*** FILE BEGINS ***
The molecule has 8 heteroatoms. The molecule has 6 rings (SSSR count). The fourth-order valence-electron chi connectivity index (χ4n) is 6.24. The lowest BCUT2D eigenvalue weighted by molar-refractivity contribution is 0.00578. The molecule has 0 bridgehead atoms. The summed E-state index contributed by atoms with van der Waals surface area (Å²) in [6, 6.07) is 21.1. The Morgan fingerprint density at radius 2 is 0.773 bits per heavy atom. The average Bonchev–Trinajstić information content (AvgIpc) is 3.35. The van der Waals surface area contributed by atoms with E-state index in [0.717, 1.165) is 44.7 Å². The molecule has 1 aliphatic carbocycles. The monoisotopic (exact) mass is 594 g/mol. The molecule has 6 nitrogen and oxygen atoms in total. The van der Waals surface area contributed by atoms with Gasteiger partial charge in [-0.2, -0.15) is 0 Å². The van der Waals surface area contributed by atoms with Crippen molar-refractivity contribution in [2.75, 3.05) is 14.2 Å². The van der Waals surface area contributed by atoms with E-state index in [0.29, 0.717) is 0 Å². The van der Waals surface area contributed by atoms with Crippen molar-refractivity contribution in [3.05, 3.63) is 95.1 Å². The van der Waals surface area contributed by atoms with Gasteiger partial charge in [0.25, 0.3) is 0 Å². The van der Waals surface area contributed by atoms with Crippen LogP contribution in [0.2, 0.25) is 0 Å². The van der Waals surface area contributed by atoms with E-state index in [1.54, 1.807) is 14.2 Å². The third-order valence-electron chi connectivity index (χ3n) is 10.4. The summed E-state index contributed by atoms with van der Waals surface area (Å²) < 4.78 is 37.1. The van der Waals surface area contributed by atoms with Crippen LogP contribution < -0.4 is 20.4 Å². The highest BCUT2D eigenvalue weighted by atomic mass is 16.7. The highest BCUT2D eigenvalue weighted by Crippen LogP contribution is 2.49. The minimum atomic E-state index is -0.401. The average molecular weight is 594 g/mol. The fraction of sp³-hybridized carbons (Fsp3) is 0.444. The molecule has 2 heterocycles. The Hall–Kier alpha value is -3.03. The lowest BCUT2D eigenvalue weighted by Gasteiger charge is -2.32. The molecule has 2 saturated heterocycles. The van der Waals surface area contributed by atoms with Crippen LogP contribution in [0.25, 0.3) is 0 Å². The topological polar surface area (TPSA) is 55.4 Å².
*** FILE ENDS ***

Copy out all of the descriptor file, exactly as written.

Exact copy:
The molecule has 8 heteroatoms. The molecule has 6 rings (SSSR count). The fourth-order valence-electron chi connectivity index (χ4n) is 6.24. The lowest BCUT2D eigenvalue weighted by molar-refractivity contribution is 0.00578. The molecule has 0 bridgehead atoms. The summed E-state index contributed by atoms with van der Waals surface area (Å²) in [6, 6.07) is 21.1. The Morgan fingerprint density at radius 2 is 0.773 bits per heavy atom. The average Bonchev–Trinajstić information content (AvgIpc) is 3.35. The van der Waals surface area contributed by atoms with E-state index in [0.717, 1.165) is 44.7 Å². The molecule has 1 aliphatic carbocycles. The monoisotopic (exact) mass is 594 g/mol. The molecule has 6 nitrogen and oxygen atoms in total. The van der Waals surface area contributed by atoms with Gasteiger partial charge in [-0.2, -0.15) is 0 Å². The van der Waals surface area contributed by atoms with Crippen molar-refractivity contribution in [2.75, 3.05) is 14.2 Å². The van der Waals surface area contributed by atoms with E-state index in [0.29, 0.717) is 0 Å². The van der Waals surface area contributed by atoms with Crippen molar-refractivity contribution in [3.05, 3.63) is 95.1 Å². The van der Waals surface area contributed by atoms with Gasteiger partial charge in [0.25, 0.3) is 0 Å². The van der Waals surface area contributed by atoms with Crippen LogP contribution in [0.2, 0.25) is 0 Å². The van der Waals surface area contributed by atoms with E-state index in [1.54, 1.807) is 14.2 Å². The third-order valence-electron chi connectivity index (χ3n) is 10.4. The summed E-state index contributed by atoms with van der Waals surface area (Å²) < 4.78 is 37.1. The van der Waals surface area contributed by atoms with Crippen LogP contribution < -0.4 is 20.4 Å². The highest BCUT2D eigenvalue weighted by atomic mass is 16.7. The highest BCUT2D eigenvalue weighted by Crippen LogP contribution is 2.49. The minimum atomic E-state index is -0.401. The average molecular weight is 594 g/mol. The fraction of sp³-hybridized carbons (Fsp3) is 0.444. The molecule has 2 heterocycles. The Hall–Kier alpha value is -3.03. The lowest BCUT2D eigenvalue weighted by Gasteiger charge is -2.32. The molecule has 2 saturated heterocycles. The van der Waals surface area contributed by atoms with Crippen LogP contribution in [0.25, 0.3) is 0 Å². The topological polar surface area (TPSA) is 55.4 Å².